SYRIZA: Creditors “intransigent behaviour” not new

This is not the first time that the EU-IMF troika representing Greece’s creditors has shown “intransigent behaviour,” main opposition SYRIZA spokesman Panos Skourletis commented on Tuesday, in statements to the radio station ‘Alpha 989’.

“Of course, I put ‘intransigent’ in quotes in the sense that the troika is acting on the basis of what has been agreed with the government. I would say that they are more like two partners discussing memorandum policy than two sides that disagree,” he added. According to Skourletis, the government had also often used supposed troika “intransigency” to claim that the creditors were forcing its hand and imposing policies it did not want.

“When you have never essentially disputed anything, you are made a hostage of your tactics…the government is now attempting to ‘split’ the troika’s demands into two, to pass the less painful ones with the budget and review and to leave the harsher measures, the more directly memorandum-related and savage ones to a second level and judge what it will do accordingly, since there is also the obstacle of the elections [to overcome],” he said.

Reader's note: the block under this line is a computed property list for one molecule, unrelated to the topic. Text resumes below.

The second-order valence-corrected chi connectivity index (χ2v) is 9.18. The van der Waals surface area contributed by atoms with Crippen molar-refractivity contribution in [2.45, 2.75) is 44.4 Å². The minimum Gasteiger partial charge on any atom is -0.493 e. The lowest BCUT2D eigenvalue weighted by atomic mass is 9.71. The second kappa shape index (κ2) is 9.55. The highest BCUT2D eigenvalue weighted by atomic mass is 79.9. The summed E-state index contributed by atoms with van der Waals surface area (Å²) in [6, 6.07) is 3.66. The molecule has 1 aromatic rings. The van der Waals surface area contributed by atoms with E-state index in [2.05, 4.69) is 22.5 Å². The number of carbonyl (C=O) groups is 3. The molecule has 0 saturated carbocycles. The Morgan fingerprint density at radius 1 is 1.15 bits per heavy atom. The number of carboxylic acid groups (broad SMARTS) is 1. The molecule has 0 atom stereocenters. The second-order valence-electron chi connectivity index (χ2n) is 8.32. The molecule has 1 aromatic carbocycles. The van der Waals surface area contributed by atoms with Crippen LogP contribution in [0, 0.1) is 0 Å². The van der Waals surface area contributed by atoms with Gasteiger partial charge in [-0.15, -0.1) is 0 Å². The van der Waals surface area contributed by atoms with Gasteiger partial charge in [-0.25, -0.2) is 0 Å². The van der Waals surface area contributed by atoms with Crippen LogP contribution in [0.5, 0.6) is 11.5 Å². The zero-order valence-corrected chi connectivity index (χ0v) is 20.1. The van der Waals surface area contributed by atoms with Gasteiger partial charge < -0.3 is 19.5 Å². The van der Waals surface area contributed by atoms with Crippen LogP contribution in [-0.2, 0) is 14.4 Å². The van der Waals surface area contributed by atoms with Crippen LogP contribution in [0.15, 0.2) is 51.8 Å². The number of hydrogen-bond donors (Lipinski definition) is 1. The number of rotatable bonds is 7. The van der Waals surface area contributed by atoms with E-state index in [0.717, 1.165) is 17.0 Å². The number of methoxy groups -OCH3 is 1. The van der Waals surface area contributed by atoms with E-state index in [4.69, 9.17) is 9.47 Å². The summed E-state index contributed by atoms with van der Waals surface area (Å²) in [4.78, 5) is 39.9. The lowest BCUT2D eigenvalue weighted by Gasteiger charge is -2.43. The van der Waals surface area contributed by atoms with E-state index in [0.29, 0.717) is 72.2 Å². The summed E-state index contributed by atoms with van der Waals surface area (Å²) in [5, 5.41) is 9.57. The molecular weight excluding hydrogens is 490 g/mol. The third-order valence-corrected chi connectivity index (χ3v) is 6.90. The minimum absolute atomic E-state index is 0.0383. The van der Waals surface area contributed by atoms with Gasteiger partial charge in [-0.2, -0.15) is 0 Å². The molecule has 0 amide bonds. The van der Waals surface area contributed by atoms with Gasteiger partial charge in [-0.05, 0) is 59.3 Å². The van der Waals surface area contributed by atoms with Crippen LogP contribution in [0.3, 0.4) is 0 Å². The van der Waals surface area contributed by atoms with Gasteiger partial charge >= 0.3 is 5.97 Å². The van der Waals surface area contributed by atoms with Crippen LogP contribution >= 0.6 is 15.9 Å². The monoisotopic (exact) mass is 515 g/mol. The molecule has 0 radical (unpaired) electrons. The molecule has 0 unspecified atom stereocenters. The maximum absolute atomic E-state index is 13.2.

Skourletis did not rule out political developments before the election of the new Greek president, saying the government may be pushed into calling early elections. He also noted that the prime minister’s statements concerning Greece’s debts had “enabled” the comments made by European Central Bank (ECB) President Mario Draghi against a debt restructuring.

He also commented on an investigation underway into the potential role of politician and party leader George Karatzaferis in defence contract kickbacks, saying it would be “naive” to think that the scandals were confined only to former minister Akis Tsohatzopoulos.

Skourletis also estimated that a single-party majority was a possibility for SYRIZA, saying his gut feeling was reinforced by contact with ordinary voters, and predicted that the government would be unable to pull together the 180 MP votes needed to elect a new president in the current Parliament.